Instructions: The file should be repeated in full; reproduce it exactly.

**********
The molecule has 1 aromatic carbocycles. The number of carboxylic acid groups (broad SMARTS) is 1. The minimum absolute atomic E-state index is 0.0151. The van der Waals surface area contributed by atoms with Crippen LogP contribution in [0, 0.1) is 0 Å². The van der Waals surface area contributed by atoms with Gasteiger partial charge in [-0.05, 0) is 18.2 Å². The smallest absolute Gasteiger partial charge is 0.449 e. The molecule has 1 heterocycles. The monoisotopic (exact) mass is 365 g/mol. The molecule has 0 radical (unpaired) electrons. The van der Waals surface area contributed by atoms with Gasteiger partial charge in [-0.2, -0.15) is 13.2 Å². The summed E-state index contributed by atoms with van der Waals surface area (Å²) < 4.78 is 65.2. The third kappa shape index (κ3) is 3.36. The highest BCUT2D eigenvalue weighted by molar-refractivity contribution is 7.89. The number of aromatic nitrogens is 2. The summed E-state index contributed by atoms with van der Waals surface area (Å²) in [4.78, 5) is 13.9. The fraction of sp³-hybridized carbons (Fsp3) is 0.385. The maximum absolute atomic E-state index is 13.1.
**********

The molecule has 1 aromatic carbocycles. The number of carboxylic acid groups (broad SMARTS) is 1. The minimum absolute atomic E-state index is 0.0151. The van der Waals surface area contributed by atoms with Crippen LogP contribution in [0, 0.1) is 0 Å². The van der Waals surface area contributed by atoms with Gasteiger partial charge in [-0.05, 0) is 18.2 Å². The smallest absolute Gasteiger partial charge is 0.449 e. The molecule has 1 heterocycles. The monoisotopic (exact) mass is 365 g/mol. The molecule has 0 radical (unpaired) electrons. The van der Waals surface area contributed by atoms with Gasteiger partial charge in [-0.2, -0.15) is 13.2 Å². The summed E-state index contributed by atoms with van der Waals surface area (Å²) < 4.78 is 65.2. The third kappa shape index (κ3) is 3.36. The highest BCUT2D eigenvalue weighted by molar-refractivity contribution is 7.89. The number of aromatic nitrogens is 2. The summed E-state index contributed by atoms with van der Waals surface area (Å²) in [4.78, 5) is 13.9. The fraction of sp³-hybridized carbons (Fsp3) is 0.385. The maximum absolute atomic E-state index is 13.1.